Correlation of optical emission and pressure generated upon ignition of fully-dense nanocomposite thermite powders

Rayon A. Williams, Jaymin V. Patel, Alexandre Ermoline, Mirko Schoenitz, Edward L. Dreizin

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36 Scopus citations


Ignition was studied experimentally for four nanocomposite materials prepared by Arrested Reactive Milling (2Al·3CuO, 2.35Al·Bi2O3, 4Al·Fe2O3, and 8Al·MoO3). Thin layers of the prepared powders were coated on an electrically heated Ni-Cr filament and ignited at heating rates between 200 and 17,000K/s in a miniature vacuum chamber. The ignition was monitored based on both photodiode and pressure transducer signals recorded simultaneously. Ignition temperatures were found to be weakly dependent of the heating rate and similar for all thermites (in the range of ∼800-950K) except for that using Bi2O3 as an oxidizer, which ignited at lower temperatures. Both maximum pressure and the rate of pressure rise (dP/dt) decreased with increasing heating rate. The onsets of pressure pulses produced by ignited thermites occurred prior to those of the respective emission pulses, with the effect increasing at higher heating rates. It was observed that 2.35Al·Bi2O3 did not ignite at heating rates above 5000K/s in vacuum, while it readily ignited when heated in air. A qualitatively similar observation was made for 8Al·MoO3, which could not be ignited in vacuum when heating rates reached 13,000K/s. The results are interpreted to suggest that the low-temperature redox reactions occurring prior to ignition modify the oxidizers, making them less stable and prone to rapid decomposition upon further heating. Ignition, triggered by a change in transport properties of the growing interfacial Al2O3 layer is not directly affected by the oxygen release from the decomposing oxides. Both oxygen release and growth of the interfacial Al2O3 layer are directly affected by the rates of low-temperature redox reactions preceding ignition.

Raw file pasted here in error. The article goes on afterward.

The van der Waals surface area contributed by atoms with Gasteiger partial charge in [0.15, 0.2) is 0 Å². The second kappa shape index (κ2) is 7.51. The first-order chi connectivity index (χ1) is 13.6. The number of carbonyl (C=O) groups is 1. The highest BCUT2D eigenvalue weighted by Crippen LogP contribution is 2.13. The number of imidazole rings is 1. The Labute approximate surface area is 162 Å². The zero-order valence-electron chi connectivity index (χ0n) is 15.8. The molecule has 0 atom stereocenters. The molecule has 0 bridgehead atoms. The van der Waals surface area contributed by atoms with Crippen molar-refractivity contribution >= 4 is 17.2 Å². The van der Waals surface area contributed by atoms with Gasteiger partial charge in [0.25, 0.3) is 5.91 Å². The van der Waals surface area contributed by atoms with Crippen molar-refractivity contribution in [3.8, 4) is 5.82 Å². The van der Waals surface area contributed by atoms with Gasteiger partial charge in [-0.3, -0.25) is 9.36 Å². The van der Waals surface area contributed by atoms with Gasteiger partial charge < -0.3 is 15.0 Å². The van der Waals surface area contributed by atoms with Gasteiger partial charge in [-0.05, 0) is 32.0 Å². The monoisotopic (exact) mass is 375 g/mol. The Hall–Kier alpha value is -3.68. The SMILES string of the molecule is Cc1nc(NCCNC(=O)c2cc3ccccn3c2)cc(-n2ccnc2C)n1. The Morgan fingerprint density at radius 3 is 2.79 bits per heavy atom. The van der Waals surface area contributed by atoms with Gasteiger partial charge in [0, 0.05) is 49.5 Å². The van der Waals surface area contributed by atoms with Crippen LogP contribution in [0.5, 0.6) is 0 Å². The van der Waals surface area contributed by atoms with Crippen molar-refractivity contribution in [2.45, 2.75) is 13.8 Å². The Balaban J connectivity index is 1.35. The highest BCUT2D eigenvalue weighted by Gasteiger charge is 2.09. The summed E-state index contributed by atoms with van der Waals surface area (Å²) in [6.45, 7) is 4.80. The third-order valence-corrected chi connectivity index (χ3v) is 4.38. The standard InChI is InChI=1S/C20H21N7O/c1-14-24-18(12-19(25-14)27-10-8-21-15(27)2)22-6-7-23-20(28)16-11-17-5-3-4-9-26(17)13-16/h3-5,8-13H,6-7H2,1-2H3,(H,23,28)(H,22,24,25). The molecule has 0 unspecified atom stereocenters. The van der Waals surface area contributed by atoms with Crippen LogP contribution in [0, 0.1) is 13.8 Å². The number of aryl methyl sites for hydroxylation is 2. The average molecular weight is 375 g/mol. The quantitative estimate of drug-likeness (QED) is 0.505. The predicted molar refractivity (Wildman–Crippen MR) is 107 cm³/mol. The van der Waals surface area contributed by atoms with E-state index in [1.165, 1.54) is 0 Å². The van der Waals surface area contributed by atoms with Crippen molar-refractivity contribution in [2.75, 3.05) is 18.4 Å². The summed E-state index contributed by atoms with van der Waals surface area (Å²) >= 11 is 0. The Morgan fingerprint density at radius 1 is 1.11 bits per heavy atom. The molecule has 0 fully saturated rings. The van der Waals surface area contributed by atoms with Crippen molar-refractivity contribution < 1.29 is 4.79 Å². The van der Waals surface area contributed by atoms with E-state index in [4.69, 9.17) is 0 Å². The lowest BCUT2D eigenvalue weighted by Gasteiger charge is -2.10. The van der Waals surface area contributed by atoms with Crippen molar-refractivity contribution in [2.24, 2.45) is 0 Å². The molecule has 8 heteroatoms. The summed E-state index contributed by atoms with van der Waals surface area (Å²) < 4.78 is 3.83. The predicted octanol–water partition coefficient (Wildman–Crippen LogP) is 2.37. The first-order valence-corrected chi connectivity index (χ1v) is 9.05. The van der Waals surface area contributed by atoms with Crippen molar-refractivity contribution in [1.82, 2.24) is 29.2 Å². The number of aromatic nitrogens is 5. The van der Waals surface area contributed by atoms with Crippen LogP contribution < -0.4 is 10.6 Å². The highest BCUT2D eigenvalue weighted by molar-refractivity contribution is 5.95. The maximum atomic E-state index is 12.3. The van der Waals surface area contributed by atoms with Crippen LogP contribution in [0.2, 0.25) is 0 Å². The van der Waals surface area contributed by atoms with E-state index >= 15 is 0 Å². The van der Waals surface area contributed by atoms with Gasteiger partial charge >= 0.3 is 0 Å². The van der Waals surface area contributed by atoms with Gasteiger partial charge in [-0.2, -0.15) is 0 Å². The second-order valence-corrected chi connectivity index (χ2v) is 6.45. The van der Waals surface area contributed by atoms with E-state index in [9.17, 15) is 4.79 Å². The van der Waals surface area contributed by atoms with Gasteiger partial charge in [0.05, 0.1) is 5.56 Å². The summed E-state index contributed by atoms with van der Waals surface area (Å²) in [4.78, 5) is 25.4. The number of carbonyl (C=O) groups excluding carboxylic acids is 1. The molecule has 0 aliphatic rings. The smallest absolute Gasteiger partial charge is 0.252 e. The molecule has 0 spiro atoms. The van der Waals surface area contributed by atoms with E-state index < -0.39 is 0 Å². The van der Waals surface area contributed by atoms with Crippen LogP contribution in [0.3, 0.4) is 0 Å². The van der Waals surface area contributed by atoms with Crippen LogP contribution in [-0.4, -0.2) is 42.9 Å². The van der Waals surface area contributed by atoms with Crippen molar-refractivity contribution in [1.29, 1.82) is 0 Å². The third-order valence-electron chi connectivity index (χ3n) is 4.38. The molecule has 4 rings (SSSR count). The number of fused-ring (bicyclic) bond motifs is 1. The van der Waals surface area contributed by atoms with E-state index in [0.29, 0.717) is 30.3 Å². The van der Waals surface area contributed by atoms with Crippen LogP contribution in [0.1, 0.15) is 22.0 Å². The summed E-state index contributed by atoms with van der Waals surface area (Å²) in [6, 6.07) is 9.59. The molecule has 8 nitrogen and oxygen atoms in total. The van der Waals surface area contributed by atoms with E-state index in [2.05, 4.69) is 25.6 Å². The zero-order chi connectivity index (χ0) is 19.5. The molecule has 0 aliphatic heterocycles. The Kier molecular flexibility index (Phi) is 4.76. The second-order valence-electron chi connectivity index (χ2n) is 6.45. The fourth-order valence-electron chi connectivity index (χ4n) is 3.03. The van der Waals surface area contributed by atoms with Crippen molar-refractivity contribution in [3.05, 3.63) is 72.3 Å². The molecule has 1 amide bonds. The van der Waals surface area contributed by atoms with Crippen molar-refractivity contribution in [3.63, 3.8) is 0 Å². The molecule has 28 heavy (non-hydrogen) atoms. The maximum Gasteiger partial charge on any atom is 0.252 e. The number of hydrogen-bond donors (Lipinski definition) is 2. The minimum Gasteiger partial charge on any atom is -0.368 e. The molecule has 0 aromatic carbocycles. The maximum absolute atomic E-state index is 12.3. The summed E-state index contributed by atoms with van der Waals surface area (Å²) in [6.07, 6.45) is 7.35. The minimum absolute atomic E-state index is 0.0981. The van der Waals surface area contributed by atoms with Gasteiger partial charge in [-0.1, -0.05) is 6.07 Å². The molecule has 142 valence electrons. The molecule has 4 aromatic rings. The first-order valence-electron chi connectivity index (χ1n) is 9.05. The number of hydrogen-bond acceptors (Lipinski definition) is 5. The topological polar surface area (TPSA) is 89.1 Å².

Original languageEnglish (US)
Pages (from-to)734-741
Number of pages8
JournalCombustion and Flame
Issue number3
StatePublished - Mar 2013

All Science Journal Classification (ASJC) codes

  • General Chemistry
  • General Chemical Engineering
  • Fuel Technology
  • Energy Engineering and Power Technology
  • General Physics and Astronomy


  • Heterogeneous reactions
  • Ignition temperatures
  • Redox reactions
  • Thermal decomposition


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